How Did They Raise Kids Before the Internet?

My cousin Erin had a baby in April. She marveled to her mom (my aunt), “How did anyone have a baby before the Internet?” My aunt remembered back when she was raising babies in the 1970s. She was an army wife and got issued a pamphlet with everything she needed to know for the baby’s first couple years. She referred to it over and over as her babies grew. And they seemed to turn out okay.

I am pretty sure my mom had a dog-eared copy of Dr. Spock she would refer to if she needed some baby advice.

In a way it sounds kind of nice to have nothing more than a pamphlet to help guide all your parenting decisions. When do I start solid foods? Look it up in your pamphlet, and there will be one confident answer. How do I wash cloth diapers and what do I do about cradle cap? Look in the pamphlet!
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Book Review: The Zero Footprint Baby

If you are looking to reduce your carbon footprint as a parent, pick up  The Zero Footprint Baby. It’s more of a narrative than a how-to manual, but the tips Chatterjee includes will get you on your way to reducing your family’s carbon foot print.

Most of the advice is simple, such as riding public transportation or not buying anything new, but she’s really done her research.  In general, the more simply you live the lower your carbon footprint.

A lot of the advice mirrored what Rebecca and Joy wrote in The Green Baby Guide’s companion book, The Economical Baby Guide.  For example, don’t buy a lot of plastic toys and other baby gear that quickly ends up in the landfill.  And if you must buy new, find something that will hold up long enough to pass along to friends (or to hand down as heirlooms).
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Cradle Cap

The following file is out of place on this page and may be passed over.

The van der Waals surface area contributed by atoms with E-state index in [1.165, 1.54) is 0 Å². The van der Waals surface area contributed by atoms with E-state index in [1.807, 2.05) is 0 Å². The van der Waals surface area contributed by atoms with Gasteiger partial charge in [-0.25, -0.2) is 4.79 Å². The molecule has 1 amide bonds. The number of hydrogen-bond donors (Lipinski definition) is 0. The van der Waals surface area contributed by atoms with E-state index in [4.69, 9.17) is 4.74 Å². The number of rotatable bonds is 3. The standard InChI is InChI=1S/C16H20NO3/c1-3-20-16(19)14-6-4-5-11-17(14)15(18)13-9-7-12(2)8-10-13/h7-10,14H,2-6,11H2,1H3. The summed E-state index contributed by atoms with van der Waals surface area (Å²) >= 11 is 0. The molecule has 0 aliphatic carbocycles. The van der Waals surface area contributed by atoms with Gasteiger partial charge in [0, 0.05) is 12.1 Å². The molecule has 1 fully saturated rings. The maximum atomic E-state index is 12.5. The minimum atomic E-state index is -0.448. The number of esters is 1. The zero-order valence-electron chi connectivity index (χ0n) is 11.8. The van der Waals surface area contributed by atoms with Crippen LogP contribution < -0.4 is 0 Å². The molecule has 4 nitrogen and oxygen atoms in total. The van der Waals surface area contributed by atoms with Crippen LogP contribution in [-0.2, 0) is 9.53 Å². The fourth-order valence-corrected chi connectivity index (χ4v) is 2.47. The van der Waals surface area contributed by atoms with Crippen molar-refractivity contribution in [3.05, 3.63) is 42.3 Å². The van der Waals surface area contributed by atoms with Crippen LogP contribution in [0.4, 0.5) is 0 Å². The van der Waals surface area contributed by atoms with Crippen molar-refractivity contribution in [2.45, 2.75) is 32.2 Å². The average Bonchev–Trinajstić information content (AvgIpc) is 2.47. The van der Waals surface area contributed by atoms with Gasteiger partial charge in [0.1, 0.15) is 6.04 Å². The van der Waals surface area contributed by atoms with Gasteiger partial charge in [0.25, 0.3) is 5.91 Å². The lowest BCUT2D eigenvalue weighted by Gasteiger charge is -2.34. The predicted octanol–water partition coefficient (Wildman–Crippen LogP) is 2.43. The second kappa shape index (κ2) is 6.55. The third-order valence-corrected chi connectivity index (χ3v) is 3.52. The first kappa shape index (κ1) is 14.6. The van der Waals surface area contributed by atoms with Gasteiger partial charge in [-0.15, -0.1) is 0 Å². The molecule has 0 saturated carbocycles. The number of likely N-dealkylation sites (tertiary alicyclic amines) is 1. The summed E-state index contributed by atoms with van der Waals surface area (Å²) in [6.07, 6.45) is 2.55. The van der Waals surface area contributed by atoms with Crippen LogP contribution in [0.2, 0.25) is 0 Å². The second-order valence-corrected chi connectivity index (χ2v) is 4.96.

At first I thought that Frances had gotten makeup foundation on her forehead from rubbing back-and-forth on my cheek, but it wouldn’t wipe off.  Then I tried scraping it lightly with my fingernail, and the skin flaked off.  I looked a little closer and her whole scalp looked a little yellow.  I hadn’t really noticed before, because she has so much hair, but there is definitely something going on.  My suspicions were confirmed when I noticed her trying to scratch her head when she wakes up (which is adorable and a little sad at the same time).

I have read about cradle cap, so I figure that’s what it is.  I looked up images online and if it is cradle cap, it’s a mild case.  Nothing worth seeing a doctor over.  A lot of websites say to use a brush or washcloth to scrape off the scales.  Is it really necessary to remove the scales in order for it to go away?
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Last Minute Mother’s Day Gift Ideas for Mom or Grandma

Looking for a simple, thoughtful gift for Mother’s Day this year?

The Pearhead Canvas Print Set is such a great idea! If you have multiple children, you can have each make a print, or simply make one print for each member of the family. The canvases come already primed with brightly colored paint, ready for you to make your prints! At just 19.59, this is a terrific gift that you can display for years! (And if you have more time than money, you could easily do this yourself by buying supplies at a local craft store.)

If you’re as overwhelmed by framing as the rest of us, digital frames like this Coby Widescreen Digital Frame for about $25, can help you spend less time printing and framing and more time watching all your favorite images flip by. Disclaimer..this is NOT greener than a traditional frame, but more practical for families with limited time and growing kids.
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Maybe Just One More Baby…?

While we theoretically wanted more than one child, after the first year or so of parenting our first, we weren’t entirely sure. I was tired. I was living in body that still hadn’t recovered from pregnancy and birth, and I couldn’t imagine being in charge of another human being. But somehow, just twelve months later, I was happily pregnant.

What happened? I’m pretty sure it was just short term memory loss. I slogged through another pregnancy while encountering the parenting challenges of the terrible twos, working nearly full time, and writing our book, The Eco-nomical Baby Guide.